You might notice that clozapine sounds similar to the hypertension drug clonidine. It's important to remember which one is for schizophrenia.
Don't confuse cloZapine (for schiZophrenia) with cloNidine (Not for schizophrenia).
Atypical or second-generation antipsychotics like risperidone, olanzapine, and clozapine act as serotonin and dopamine antagonists in the body.
Second-generation antipsychotics don't have quite as many serious side effects as first-generation antipsychotics, but they still have a lot of important side effects you will need to remember.
Second-generation antipsychotics can cause diabetes, weight gain, increased cholesterol, sedation, orthostatic hypotension, anticholinergic effects, menorrhagia, and decreased libido. Clozapine specifically carries a risk for agranulocytosis, which is a decrease in white blood cell count that increases the risk of infection.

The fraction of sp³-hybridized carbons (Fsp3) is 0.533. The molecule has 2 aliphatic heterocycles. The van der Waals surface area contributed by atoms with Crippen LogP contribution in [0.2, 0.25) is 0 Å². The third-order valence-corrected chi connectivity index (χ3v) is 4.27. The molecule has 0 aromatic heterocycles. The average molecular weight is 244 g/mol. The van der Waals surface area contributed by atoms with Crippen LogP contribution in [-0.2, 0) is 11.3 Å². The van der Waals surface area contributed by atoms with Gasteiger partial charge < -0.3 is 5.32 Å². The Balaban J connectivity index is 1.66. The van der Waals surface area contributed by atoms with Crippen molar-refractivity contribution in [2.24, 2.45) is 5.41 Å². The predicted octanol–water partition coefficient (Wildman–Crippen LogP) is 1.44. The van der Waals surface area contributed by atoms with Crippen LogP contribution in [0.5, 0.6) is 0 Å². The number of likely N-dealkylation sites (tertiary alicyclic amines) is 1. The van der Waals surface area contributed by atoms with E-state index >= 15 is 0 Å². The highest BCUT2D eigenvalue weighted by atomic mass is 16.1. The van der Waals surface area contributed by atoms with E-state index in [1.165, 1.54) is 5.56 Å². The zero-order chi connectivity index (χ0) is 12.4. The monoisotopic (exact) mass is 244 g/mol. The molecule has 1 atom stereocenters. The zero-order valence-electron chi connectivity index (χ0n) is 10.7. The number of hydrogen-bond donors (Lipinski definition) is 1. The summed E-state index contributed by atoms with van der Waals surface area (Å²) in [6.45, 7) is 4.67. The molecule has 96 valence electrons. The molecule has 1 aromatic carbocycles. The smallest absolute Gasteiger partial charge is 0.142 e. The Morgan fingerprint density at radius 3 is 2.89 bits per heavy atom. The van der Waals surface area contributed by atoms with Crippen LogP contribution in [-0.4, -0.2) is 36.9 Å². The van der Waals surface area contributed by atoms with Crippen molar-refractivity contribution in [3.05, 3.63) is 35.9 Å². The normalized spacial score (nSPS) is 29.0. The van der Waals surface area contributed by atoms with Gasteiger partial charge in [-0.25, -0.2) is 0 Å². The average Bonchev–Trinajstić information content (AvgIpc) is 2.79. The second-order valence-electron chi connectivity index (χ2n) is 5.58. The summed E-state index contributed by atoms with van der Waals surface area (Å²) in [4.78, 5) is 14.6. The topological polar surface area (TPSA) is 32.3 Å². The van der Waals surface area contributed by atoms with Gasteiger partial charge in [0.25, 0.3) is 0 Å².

Unfortunately, this long list of unpleasant side effects can make it difficult for patients with schizophrenia to stay on a medication regimen.
If you have a patient taking second-generation antipsychotics like risperidone, olanzapine or clozapine, it's important to monitor their blood glucose and monitor them for infection during therapy, due to the risks of diabetes and agranulocytosis.
In this video, we are going to talk about medications that are used to treat psychotic disorders.
Before we get into specific medications, I do want to do a quick review of the positive and negative symptoms associated with schizophrenia.